Moving in time to musical rhythm is so automatic that people are often not conscious of the exquisite coordination that it demands of our brains, minds and bodies.
“Tapping, clapping and dancing in synchrony with the beat, the pulse — of music is at the core of our human musicality,” said Reyna Gordon, PhD, associate professor in the Department of Otolaryngology - Head and Neck Surgery and co-director of the Vanderbilt Music Cognition Lab.
Through a new study led by Vanderbilt Genetics Institute researchers in collaboration with 23andMe, a personal genomics and biotechnology company, Gordon and her colleagues have made a significant discovery about the biological underpinnings of musical rhythm.
The study, published in the journal Nature Human Behaviour, is the first large-scale genome-wide association study of a musical trait. Gordon and Lea Davis, PhD, associate professor of Medicine, both co-senior authors on the findings, along with Maria Niarchou, PhD, research instructor in the Department of Medicine and first author of the paper, co-led a team of international collaborators in novel groundwork toward understanding the biology underlying how musicality relates to other health traits.
This study identified 69 genetic variants associated with beat synchronization — the ability to move in synchrony with the beat of music. Many of the variants are in or near genes involved in neural function and early brain development. “Rhythm is not just influenced by a single gene — it is influenced by many hundreds of genes,” Gordon said.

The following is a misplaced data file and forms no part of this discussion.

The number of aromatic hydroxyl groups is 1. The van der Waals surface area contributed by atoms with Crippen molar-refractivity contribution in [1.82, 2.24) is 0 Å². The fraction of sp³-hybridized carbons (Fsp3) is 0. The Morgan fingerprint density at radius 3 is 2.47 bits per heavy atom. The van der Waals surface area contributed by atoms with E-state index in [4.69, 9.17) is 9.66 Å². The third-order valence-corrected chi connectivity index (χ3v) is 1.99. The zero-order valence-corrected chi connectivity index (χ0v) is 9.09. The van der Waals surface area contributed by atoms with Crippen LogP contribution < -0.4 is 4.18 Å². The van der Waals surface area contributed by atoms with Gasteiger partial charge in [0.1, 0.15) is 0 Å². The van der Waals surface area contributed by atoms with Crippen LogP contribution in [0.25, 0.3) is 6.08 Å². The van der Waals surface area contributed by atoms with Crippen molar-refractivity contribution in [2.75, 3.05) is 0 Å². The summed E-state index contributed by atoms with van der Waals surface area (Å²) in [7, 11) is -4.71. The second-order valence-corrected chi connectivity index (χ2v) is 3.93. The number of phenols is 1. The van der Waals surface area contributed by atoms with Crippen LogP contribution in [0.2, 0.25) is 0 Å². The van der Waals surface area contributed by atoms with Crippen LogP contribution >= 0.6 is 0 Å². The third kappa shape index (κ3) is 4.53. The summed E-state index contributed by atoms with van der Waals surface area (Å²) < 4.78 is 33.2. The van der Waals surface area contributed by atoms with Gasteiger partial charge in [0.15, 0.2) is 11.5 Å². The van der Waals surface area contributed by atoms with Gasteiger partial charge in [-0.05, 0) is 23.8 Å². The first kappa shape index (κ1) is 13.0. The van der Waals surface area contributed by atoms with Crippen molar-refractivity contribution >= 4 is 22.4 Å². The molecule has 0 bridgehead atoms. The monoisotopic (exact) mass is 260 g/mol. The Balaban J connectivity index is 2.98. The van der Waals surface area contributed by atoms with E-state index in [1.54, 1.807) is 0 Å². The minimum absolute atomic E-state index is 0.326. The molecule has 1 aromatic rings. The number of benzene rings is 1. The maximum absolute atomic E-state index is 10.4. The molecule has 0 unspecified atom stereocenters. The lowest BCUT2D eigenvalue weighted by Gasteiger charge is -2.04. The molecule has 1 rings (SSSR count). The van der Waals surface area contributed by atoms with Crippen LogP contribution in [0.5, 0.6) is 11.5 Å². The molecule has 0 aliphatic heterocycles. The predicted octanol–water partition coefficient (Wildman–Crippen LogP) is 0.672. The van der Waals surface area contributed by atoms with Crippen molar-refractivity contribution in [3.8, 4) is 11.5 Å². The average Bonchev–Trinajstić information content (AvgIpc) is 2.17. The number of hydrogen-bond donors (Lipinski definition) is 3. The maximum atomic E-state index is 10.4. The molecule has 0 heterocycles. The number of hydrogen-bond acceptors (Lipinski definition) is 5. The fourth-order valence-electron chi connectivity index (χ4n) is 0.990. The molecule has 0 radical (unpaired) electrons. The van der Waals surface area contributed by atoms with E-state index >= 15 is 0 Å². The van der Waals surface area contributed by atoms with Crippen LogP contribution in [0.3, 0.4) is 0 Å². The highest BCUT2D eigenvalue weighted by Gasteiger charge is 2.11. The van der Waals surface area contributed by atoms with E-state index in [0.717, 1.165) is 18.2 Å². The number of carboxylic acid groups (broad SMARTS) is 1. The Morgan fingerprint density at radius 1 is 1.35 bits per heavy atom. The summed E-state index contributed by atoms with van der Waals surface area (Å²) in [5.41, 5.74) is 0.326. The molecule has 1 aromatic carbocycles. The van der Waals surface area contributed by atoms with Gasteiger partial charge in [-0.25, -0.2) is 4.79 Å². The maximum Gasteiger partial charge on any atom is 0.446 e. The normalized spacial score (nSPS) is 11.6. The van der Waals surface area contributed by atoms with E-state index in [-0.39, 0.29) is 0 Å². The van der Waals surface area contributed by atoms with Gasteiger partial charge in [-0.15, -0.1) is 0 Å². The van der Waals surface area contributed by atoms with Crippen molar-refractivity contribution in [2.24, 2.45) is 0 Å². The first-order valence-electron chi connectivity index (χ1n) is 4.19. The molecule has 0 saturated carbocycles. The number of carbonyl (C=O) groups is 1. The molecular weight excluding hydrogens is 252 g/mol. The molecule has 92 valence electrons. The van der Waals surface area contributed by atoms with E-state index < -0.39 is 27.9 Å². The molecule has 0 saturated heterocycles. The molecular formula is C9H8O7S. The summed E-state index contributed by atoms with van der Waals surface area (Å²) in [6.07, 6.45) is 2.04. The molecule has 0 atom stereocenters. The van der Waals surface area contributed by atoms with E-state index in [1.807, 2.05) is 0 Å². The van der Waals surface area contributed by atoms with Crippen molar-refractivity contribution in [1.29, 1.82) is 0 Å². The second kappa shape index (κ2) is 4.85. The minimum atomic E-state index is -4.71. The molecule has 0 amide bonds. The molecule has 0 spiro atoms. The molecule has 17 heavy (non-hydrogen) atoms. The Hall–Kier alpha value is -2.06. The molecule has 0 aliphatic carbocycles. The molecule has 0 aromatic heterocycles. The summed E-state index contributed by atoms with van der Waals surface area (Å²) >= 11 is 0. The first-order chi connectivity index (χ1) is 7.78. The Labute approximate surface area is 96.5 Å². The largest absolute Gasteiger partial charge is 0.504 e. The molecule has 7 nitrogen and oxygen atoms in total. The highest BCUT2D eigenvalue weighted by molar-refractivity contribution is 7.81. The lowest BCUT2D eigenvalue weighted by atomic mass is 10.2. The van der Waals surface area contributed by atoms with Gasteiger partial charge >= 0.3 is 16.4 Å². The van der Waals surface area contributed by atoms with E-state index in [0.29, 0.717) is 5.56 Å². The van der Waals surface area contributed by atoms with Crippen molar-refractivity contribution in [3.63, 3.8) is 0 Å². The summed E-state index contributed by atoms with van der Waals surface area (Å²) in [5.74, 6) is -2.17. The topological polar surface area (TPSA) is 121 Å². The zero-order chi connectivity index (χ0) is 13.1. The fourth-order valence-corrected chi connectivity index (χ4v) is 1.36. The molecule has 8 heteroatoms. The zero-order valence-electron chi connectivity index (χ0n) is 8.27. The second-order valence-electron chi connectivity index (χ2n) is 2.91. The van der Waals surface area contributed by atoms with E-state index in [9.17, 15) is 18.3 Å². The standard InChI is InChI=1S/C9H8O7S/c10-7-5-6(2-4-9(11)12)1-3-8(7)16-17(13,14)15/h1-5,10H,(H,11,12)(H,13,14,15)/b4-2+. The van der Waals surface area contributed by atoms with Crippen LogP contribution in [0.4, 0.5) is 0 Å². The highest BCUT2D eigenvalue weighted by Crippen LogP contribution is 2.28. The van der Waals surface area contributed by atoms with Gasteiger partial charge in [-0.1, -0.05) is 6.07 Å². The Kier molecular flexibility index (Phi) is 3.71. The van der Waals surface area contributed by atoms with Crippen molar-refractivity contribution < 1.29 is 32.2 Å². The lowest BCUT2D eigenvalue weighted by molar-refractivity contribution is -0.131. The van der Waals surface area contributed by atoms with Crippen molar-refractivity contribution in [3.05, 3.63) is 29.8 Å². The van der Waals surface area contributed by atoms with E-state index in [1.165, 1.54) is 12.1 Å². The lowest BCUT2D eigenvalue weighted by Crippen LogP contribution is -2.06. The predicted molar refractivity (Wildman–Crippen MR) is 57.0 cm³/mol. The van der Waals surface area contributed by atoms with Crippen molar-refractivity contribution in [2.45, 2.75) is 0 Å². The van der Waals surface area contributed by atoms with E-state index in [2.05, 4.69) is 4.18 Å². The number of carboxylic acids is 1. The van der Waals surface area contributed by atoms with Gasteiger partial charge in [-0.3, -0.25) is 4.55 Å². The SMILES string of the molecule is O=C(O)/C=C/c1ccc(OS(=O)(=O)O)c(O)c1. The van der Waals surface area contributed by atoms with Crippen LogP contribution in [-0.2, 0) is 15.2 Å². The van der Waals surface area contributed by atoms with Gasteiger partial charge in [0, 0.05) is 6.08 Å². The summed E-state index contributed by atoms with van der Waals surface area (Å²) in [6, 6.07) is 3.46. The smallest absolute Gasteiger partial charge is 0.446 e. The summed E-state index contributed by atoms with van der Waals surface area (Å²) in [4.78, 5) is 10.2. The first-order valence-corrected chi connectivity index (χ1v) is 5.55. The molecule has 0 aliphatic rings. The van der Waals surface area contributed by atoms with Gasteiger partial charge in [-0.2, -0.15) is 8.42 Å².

In addition, the study found that beat synchronization shares some of the same genetic architecture involved in biological rhythms such as walking, breathing and circadian patterns.
These new results shed light on how biology contributes to something as culturally unique and intricate as musicality and highlights connections between rhythm and health. Importantly, the researchers noted that genetics only explain some of the variability in rhythm skills and that environment certainly also plays a large role. Studying the complexity of those possible genetic influences on musical traits is only now possible with very large numbers of people participating in this research.
In this case, the study used data from more than 600,000 research participants. From that data, the researchers were able to identify genetic alleles that vary in association with participants’ beat synchronization ability. 23andMe’s large research dataset with millions of individuals who consented to participate offered a unique opportunity for researchers to capture even small genetic signals, said David Hinds, PhD, a research fellow and statistical geneticist at 23andMe.
These new findings represent a leap forward for scientific understanding of the links between genomics and musicality.
“Musical beat processing has intriguing links to other aspects of cognition including speech processing and plays a key role in the positive effect of music on certain neurological disorders, including on gait in Parkinson's disease,” said Aniruddh D. Patel, professor of Psychology at Tufts University, an expert not involved in the study. (Why are we quoting him if he was not involved in the study?)
“Using such a large dataset allows researchers to find new insights into the biology and evolutionary foundations of musicality. While recent years have seen a growth in neuroscientific and developmental work on beat processing, the current study takes the biological study of beat processing to a new level,” Patel added.
This work was supported in part by an NIH Director’s New Innovator award #DP2HD098859. Visit the FAQ of the study to learn more.